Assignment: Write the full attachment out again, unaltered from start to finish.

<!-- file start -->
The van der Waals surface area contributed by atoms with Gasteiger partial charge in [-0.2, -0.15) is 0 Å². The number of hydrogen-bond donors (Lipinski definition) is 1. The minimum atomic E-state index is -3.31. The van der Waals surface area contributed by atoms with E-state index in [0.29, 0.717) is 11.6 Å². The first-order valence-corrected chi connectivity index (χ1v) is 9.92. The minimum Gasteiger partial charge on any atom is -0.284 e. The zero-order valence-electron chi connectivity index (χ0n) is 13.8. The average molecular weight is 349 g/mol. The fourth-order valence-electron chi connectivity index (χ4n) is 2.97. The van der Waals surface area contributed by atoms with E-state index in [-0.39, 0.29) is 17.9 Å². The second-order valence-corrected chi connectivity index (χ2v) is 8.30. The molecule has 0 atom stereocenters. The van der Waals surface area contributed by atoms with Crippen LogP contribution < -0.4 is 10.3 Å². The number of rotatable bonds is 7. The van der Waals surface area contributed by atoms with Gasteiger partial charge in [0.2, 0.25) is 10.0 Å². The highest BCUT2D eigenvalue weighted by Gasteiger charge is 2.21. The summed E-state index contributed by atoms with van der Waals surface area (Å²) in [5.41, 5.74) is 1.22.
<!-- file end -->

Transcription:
The van der Waals surface area contributed by atoms with Gasteiger partial charge in [-0.2, -0.15) is 0 Å². The number of hydrogen-bond donors (Lipinski definition) is 1. The minimum atomic E-state index is -3.31. The van der Waals surface area contributed by atoms with E-state index in [0.29, 0.717) is 11.6 Å². The first-order valence-corrected chi connectivity index (χ1v) is 9.92. The minimum Gasteiger partial charge on any atom is -0.284 e. The zero-order valence-electron chi connectivity index (χ0n) is 13.8. The average molecular weight is 349 g/mol. The fourth-order valence-electron chi connectivity index (χ4n) is 2.97. The van der Waals surface area contributed by atoms with E-state index in [-0.39, 0.29) is 17.9 Å². The second-order valence-corrected chi connectivity index (χ2v) is 8.30. The molecule has 0 atom stereocenters. The van der Waals surface area contributed by atoms with Crippen LogP contribution < -0.4 is 10.3 Å². The number of rotatable bonds is 7. The van der Waals surface area contributed by atoms with Gasteiger partial charge in [0.2, 0.25) is 10.0 Å². The highest BCUT2D eigenvalue weighted by Gasteiger charge is 2.21. The summed E-state index contributed by atoms with van der Waals surface area (Å²) in [5.41, 5.74) is 1.22.